When a man has any doubts whether he has grieved God's Spirit, and his mind feels troubled, it is much better for him to go immediately to God, and ask forgiveness, than to spend any time in finding excuses for his conduct, or laboring to divest it of its seeming obliquity. Restraining or suppressing prayer, in order to find excuses or palliation for infirmities, indiscretions, or improprieties of any kind, which appear to trench on the sacred limits of morality and godliness, may be to a man the worst of evils: humiliation and prayer for mercy and pardon can never be out of its place to any souls of man, who, surrounded with evils, is ever liable to offend.
Richard Watson, who wrote the first systematic theology for early Methodism was aware of those who "alleged, that a person delivered from all inward and outward sin has no longer need to use the petition of the Lord's prayer, - 'and forgive us our trespasses;' because he has no longer need for pardon." Watson quickly corrects such misguided logic by assuring the reader that "this petition is still relevant to the case of the entirely sanctified and the evangelically perfect, since neither the perfection of the first man nor that of angels is in question." He reminds us that although the entirely sanctified is made perfect in love, he or she is still "rendered naturally weak and imperfect [in body and soul by the Fall], and so liable to mistake and infirmity, as well as to defect in the degree of that absolute obedience and service which the law of God, never bent or lowered to human weakness, demands from all."
Watson further shows that "we are not the ultimate judge of our case as to our 'trespasses,' or our exemption from them; and we are not therefore, to put ourselves into the place of God, 'who is greater than our hearts.'" He explains further by showing that "although St. Paul says, 'I know nothing by myself,' that is, I am conscious of no offense, he adds, 'yet am I not hereby justified; but he that judgeth me is the Lord:' to whom, therefore, the appeal is every moment to be made through Christ the Mediator, and who, by the renewed testimony of his Spirit, assures every true believer of his acceptance in his sight."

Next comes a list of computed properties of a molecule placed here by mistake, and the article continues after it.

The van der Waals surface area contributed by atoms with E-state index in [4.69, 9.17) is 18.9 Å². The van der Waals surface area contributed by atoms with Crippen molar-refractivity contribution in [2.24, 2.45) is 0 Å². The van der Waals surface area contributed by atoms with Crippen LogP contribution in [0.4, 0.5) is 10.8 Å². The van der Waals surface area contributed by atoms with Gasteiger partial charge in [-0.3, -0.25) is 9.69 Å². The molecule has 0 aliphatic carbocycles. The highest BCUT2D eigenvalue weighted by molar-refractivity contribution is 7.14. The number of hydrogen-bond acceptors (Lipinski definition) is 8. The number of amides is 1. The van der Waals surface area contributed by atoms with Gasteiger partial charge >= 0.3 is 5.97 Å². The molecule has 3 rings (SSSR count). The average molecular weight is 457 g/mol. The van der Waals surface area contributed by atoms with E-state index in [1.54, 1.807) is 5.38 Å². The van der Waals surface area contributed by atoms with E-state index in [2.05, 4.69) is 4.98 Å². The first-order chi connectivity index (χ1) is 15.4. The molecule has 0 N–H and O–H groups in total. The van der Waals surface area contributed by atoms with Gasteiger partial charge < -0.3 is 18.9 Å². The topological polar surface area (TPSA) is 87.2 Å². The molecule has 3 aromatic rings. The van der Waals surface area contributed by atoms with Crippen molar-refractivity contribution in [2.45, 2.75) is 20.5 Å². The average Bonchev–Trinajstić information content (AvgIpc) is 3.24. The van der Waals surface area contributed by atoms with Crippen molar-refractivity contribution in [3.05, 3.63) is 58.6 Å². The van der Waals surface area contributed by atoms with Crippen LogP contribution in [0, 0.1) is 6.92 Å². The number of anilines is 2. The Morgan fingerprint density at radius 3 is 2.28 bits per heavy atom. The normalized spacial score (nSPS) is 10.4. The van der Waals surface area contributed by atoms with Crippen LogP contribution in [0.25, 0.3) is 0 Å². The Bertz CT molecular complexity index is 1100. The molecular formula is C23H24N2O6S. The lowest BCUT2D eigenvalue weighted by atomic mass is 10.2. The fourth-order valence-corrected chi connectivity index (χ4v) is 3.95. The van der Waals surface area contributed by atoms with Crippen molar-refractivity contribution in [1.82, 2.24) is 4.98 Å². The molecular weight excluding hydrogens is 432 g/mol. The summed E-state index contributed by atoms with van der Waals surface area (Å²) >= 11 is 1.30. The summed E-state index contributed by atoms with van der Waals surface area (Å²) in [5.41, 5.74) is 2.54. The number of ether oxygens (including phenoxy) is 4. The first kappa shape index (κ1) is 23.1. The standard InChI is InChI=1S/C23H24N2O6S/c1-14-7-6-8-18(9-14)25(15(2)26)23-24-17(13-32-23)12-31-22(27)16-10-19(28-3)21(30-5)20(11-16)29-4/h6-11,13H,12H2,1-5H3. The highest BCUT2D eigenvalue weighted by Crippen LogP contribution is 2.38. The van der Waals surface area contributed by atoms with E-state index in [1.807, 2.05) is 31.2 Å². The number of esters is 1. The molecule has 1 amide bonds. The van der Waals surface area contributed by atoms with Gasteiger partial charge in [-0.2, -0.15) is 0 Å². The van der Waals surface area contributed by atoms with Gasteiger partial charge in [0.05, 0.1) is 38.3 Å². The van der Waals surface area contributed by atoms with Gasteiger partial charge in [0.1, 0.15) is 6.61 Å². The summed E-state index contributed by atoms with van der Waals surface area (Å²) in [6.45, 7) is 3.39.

"Though a perfect Christian," writes Mr. Fletcher, "does not trespass voluntarily, and break the law of love, yet he daily breaks the law of Adamic perfection through the imperfection of his bodily and mental powers: and he has frequently a deeper sense of these involuntary trespasses than many weak believers have of their voluntary breeches of the moral law."
Mr. Fletcher continues by asserting that "Although a perfect Christian has a witness that his sins are now forgiven, in the court of his conscience, yet he 'knows the terror of the Lord:' he hastens to meet the awful day of God: he waits for the appearance of our Lord Jesus Christ, in the character of a righteous Judge." For these stupendous reasons "he keeps an eye to the awful tribunal, before which he must soon 'be justified or condemned by his words:' he is conscious that his final justification is not yet come; and therefore he would think himself a monster of stupidity and pride, if, with an eye to his absolution in the great day, he scrupled saying to the end of life, 'Forgive us our trespasses.'"
It is interesting to note that far from supposing this prayer for forgiveness to be designed only for penitent, unregenerate sinners, an early Church father by the name of Chrysostom declared: "This prayer for forgiveness belongs to believers. For the uninitiated could not call God Father."
With similar understanding, W. B. Pope, who is often referred to as "the prince of theologians" among early Methodists, says that "The prayer which every member of the pilgrim [or true] church utters, 'Forgive us our trespasses' . . . is not efficacious for those whose faith without works is dead; but for those whose faith worketh by love."
Although we have not included all that these men wrote concerning the question addressed, we nevertheless conclude by this limited study that the foremost leaders of early Methodist teaching were undivided in their belief and conviction that the prayer, "Forgive us our trespasses" was meant by our Master to be consistently expressed by all true believers, including those having attained Christian perfection. Nor do we find their view of this subject to be different than that of the early Church fathers as illustrated by the comment of Chrysostom. Such is the continuity of teaching we often find between the early Church fathers and early Methodism.